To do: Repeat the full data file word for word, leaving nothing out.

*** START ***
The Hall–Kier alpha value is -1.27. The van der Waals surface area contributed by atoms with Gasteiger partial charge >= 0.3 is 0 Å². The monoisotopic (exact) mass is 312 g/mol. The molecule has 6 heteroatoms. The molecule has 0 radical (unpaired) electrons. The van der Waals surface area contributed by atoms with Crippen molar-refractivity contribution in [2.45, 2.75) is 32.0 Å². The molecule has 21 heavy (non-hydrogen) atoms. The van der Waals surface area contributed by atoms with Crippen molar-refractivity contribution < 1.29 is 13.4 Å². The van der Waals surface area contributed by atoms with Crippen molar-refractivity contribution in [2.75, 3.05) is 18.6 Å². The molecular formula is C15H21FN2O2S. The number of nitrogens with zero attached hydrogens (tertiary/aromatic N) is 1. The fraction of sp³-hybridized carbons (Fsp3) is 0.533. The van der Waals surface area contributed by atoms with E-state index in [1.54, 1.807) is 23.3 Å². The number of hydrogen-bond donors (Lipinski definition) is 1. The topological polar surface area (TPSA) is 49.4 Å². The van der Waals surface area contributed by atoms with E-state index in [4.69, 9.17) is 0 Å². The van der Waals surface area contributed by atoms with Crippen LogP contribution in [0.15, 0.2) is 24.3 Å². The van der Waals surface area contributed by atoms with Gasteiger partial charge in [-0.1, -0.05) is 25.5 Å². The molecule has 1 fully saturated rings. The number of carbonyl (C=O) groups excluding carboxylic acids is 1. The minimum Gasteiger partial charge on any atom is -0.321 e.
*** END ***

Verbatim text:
The Hall–Kier alpha value is -1.27. The van der Waals surface area contributed by atoms with Gasteiger partial charge >= 0.3 is 0 Å². The monoisotopic (exact) mass is 312 g/mol. The molecule has 6 heteroatoms. The molecule has 0 radical (unpaired) electrons. The van der Waals surface area contributed by atoms with Crippen molar-refractivity contribution in [2.45, 2.75) is 32.0 Å². The molecule has 21 heavy (non-hydrogen) atoms. The van der Waals surface area contributed by atoms with Crippen molar-refractivity contribution < 1.29 is 13.4 Å². The van der Waals surface area contributed by atoms with Crippen molar-refractivity contribution in [2.75, 3.05) is 18.6 Å². The molecular formula is C15H21FN2O2S. The number of nitrogens with zero attached hydrogens (tertiary/aromatic N) is 1. The fraction of sp³-hybridized carbons (Fsp3) is 0.533. The van der Waals surface area contributed by atoms with E-state index in [1.54, 1.807) is 23.3 Å². The number of hydrogen-bond donors (Lipinski definition) is 1. The topological polar surface area (TPSA) is 49.4 Å². The van der Waals surface area contributed by atoms with E-state index in [4.69, 9.17) is 0 Å². The van der Waals surface area contributed by atoms with Crippen LogP contribution in [0.15, 0.2) is 24.3 Å². The van der Waals surface area contributed by atoms with Gasteiger partial charge in [-0.1, -0.05) is 25.5 Å². The molecule has 1 fully saturated rings. The number of carbonyl (C=O) groups excluding carboxylic acids is 1. The minimum Gasteiger partial charge on any atom is -0.321 e.